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4

The Pyramid initialize_*_db scripts call the MetaData.create_all, which is a very stupid function in that it is happy with any table with the same name if it exists. What this unfortunately means is that you need to drop the unique constraint by hand, or drop the entire database and create again. For any serious project I suggest you use the Alembic to ...


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Use the in_ operator of Column to do column in (....); then use it in filter with your names list. pa.join(contract).select().where(contract.c.code.in_(names)).execute()


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Can you please try it and let me know By using pool_recycle I think you can over come it. http://docs.sqlalchemy.org/en/rel_0_9/dialects/mysql.html#connection-timeouts replace engine = create_engine(mysql_connect_string) by engine = create_engine(mysql_connect_string, pool_size=100, pool_recycle=280) Connection Timeouts MySQL features an ...


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PythonAnywhere's MySQL connections time out after about 5 minutes, so you'll need to configure SQLAlchemy to reconnect when that happens. This forum thread on the PythonAnywhere site has some examples for Flask, which you may be able to adapt to Bottle, and here are the relevant docs on the SQLAlchemy site.


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So it seems like sqlalchemy doesn't know what to do with the list type in params, though I suspect the error you listed was from another example based on parameter 2 being the problem. Here is a link that addresses your listed error. For the list issue, you could try something like: def makeSQLList(myList): if not myList: return "()" ...


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You can make use of user.__table__.columns: def get_model_dict(model): return dict((column.name, getattr(model, column.name)) for column in model.__table__.columns) Usage: user = User() get_model_dict(user) There are also other options at: Convert sqlalchemy row object to python dict


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select corresponds to the SELECT ... part of the SQL query, and defaults to *; to limit it to b.*, you can give it a list containing the table b; with this construct however you need to wrap the FROM part into select_from or otherwise SQLAlchemy will generate a subquery fragment. Thus: res = select([b]).select_from(b.join(a).\ ...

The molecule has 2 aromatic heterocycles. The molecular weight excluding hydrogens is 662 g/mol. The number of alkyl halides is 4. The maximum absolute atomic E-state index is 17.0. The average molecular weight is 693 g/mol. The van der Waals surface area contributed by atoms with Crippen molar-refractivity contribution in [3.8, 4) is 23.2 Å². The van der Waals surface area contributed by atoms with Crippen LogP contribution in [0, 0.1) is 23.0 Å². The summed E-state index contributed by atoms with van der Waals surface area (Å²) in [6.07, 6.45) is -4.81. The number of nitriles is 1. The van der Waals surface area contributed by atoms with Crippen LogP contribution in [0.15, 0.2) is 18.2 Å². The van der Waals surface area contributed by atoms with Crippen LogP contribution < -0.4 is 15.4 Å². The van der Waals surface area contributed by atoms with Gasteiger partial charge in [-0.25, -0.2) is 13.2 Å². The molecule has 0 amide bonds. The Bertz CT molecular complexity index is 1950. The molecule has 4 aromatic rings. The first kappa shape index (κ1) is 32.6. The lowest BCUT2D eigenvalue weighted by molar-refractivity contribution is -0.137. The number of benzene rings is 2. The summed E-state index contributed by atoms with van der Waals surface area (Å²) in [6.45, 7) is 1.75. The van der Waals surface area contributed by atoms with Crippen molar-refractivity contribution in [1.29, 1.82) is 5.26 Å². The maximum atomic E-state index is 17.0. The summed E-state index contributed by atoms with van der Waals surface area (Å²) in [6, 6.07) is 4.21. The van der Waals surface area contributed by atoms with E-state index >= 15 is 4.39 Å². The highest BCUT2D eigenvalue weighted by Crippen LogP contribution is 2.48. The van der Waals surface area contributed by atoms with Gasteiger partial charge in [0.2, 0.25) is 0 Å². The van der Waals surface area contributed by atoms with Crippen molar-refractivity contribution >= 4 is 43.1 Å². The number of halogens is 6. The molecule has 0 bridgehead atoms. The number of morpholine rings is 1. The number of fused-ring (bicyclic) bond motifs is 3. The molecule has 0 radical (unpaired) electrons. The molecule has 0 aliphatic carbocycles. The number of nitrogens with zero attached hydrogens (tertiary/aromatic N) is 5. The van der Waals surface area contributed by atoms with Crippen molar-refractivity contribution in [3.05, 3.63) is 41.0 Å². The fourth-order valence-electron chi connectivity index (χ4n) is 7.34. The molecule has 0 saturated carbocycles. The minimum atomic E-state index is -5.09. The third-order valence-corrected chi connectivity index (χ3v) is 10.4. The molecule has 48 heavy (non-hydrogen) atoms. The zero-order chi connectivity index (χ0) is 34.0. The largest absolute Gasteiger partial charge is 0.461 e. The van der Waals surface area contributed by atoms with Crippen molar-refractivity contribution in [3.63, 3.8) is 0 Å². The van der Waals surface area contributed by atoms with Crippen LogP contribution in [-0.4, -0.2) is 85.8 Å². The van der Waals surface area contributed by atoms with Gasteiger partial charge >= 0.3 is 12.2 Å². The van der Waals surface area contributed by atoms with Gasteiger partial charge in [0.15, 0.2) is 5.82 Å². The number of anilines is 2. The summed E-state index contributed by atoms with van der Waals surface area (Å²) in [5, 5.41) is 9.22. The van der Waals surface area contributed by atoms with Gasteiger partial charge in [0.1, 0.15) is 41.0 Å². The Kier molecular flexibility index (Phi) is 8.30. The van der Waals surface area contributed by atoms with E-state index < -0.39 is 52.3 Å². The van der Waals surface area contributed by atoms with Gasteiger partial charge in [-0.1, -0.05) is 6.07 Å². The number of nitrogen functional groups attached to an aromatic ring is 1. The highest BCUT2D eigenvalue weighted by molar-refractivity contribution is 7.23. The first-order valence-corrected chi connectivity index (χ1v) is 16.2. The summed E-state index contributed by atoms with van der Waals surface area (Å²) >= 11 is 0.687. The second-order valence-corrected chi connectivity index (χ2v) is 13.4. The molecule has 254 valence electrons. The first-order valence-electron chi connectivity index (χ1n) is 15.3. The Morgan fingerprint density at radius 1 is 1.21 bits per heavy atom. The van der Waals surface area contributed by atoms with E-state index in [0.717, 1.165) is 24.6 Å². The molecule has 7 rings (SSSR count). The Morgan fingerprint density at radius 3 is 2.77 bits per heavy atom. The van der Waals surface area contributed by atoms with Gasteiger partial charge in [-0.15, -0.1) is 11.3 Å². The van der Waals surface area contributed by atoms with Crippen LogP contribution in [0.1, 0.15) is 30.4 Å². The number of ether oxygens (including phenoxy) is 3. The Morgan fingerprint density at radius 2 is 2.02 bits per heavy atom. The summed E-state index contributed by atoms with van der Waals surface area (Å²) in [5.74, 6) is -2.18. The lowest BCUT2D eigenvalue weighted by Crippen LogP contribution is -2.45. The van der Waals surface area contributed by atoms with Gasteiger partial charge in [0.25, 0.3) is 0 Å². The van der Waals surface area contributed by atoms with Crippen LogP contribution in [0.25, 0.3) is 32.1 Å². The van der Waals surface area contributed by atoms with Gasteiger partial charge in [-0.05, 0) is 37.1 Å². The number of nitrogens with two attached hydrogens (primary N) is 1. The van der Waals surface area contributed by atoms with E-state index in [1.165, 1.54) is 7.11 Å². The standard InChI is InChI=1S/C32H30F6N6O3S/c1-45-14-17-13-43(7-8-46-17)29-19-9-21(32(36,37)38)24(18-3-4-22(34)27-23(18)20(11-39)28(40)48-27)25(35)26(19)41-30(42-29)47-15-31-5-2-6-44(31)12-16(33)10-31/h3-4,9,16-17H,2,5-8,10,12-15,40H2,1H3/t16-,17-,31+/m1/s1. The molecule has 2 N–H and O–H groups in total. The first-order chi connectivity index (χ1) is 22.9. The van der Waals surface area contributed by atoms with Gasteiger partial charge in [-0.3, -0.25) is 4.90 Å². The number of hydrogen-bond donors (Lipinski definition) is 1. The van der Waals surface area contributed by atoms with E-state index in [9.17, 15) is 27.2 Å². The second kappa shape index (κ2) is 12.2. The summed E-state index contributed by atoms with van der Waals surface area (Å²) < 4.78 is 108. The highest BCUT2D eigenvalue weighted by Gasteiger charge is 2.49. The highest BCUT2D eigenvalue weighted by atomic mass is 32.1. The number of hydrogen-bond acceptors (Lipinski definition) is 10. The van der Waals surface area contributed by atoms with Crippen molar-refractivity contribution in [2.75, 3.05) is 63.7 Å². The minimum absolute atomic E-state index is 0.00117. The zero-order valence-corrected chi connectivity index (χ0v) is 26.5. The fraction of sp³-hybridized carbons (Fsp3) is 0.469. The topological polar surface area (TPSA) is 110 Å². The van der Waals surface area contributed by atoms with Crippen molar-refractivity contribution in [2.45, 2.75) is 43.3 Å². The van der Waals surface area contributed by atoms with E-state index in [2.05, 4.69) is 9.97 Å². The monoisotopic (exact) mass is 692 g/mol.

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You don't have to built your entire query in one line. You can build it as you go. query = Company.query if size: query = query.filter(Company.size == size) if industry_id: query = query.filter(Company.industry_id == industry_id) result = query.all() If you feel like this is too verbose, you could build a list of filters and then pass them all to ...


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Looks like I have solved my own question. The original table had three "NOT NULL" constraints (not explicitly named, so they were named "SYS_C00450822" etc), and one PK constraint (Named as, say, "TABLE_PK"). When I was creating copy with just columns from original table, but not constraints, the new table was created with 4 constraints, all with system ...


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Solution is sufficiently small pool_recycle parameter. There is no need to use session. #web framework imports from bottle import default_app, route, run, template, redirect #sqlalchemy engine setup with mysql mysql_connect_string = 'mysql+mysqldb://%s:%s@%s/%s?charset=utf8' % (db_user, db_password, db_host, db_dbname) from sqlalchemy import create_engine ...


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I once had a problem with having assigned 0 to id before calling session.add method. The id was correctly assigned by the database but the correct id was not retrieved from the session after session.flush().


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When creating a relationship, SQLAlchemy uses ForeignKeys to detect which columns to join on. You can of course override that with whatever join condition you want. You're almost doing that already, you just need to remove the ForeignKey from each column and correctly define the foreign column for each relationship. signal_id = Column(Integer(10), ...


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Adapting from SQLAlchemy documentation: You do not need to have the association model at all, if you do not need to have extra attributes for the association: association_table = Table('association', Base.metadata, Column('a_id', Integer, ForeignKey('a.id')), Column('b_id', Integer, ForeignKey('b.some_id')) ) class A(Base): __tablename__ = 'a' ...


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An exception is enough. It will fail the migration and you will never be able to go back. def downgrade(): raise Exception("Irreversible migration")


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I figured out my mistake, I simply forgot in my form: {{ form.hidden_tag() }}


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You should add else statement: if form.validate_on_submit(): ... else: for error in form.errors.itervalues(): flash(error[0]) When you will get error message from form.



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